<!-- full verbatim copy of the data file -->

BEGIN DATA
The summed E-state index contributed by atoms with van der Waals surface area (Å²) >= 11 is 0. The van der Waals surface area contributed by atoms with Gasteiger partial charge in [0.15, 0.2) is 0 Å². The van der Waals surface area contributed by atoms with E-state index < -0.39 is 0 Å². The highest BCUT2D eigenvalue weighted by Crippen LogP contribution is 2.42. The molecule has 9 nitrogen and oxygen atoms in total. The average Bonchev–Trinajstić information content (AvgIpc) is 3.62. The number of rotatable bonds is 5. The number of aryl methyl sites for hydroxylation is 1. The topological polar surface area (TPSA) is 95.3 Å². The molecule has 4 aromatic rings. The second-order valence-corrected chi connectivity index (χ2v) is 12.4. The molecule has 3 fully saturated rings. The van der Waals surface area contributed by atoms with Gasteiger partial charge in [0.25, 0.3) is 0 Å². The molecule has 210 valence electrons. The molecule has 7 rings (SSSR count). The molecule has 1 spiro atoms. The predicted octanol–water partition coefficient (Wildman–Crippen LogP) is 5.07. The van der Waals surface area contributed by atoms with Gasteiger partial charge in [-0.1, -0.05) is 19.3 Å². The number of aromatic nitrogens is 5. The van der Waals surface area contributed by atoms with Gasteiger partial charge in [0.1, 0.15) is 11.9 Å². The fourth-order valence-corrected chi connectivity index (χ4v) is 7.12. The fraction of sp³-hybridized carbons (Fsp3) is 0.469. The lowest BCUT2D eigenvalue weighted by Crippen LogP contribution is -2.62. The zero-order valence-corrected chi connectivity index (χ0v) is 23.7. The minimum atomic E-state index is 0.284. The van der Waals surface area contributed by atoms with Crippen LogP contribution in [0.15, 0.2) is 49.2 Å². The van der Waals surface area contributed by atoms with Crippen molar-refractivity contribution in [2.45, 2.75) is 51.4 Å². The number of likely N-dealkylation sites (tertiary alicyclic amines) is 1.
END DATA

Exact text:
The summed E-state index contributed by atoms with van der Waals surface area (Å²) >= 11 is 0. The van der Waals surface area contributed by atoms with Gasteiger partial charge in [0.15, 0.2) is 0 Å². The van der Waals surface area contributed by atoms with E-state index < -0.39 is 0 Å². The highest BCUT2D eigenvalue weighted by Crippen LogP contribution is 2.42. The molecule has 9 nitrogen and oxygen atoms in total. The average Bonchev–Trinajstić information content (AvgIpc) is 3.62. The number of rotatable bonds is 5. The number of aryl methyl sites for hydroxylation is 1. The topological polar surface area (TPSA) is 95.3 Å². The molecule has 4 aromatic rings. The second-order valence-corrected chi connectivity index (χ2v) is 12.4. The molecule has 3 fully saturated rings. The van der Waals surface area contributed by atoms with Gasteiger partial charge in [0.25, 0.3) is 0 Å². The molecule has 210 valence electrons. The molecule has 7 rings (SSSR count). The molecule has 1 spiro atoms. The predicted octanol–water partition coefficient (Wildman–Crippen LogP) is 5.07. The van der Waals surface area contributed by atoms with Gasteiger partial charge in [-0.1, -0.05) is 19.3 Å². The number of aromatic nitrogens is 5. The van der Waals surface area contributed by atoms with Gasteiger partial charge in [0.1, 0.15) is 11.9 Å². The fourth-order valence-corrected chi connectivity index (χ4v) is 7.12. The fraction of sp³-hybridized carbons (Fsp3) is 0.469. The lowest BCUT2D eigenvalue weighted by Crippen LogP contribution is -2.62. The zero-order valence-corrected chi connectivity index (χ0v) is 23.7. The minimum atomic E-state index is 0.284. The van der Waals surface area contributed by atoms with Crippen LogP contribution in [0.15, 0.2) is 49.2 Å². The van der Waals surface area contributed by atoms with Crippen molar-refractivity contribution in [2.45, 2.75) is 51.4 Å². The number of likely N-dealkylation sites (tertiary alicyclic amines) is 1.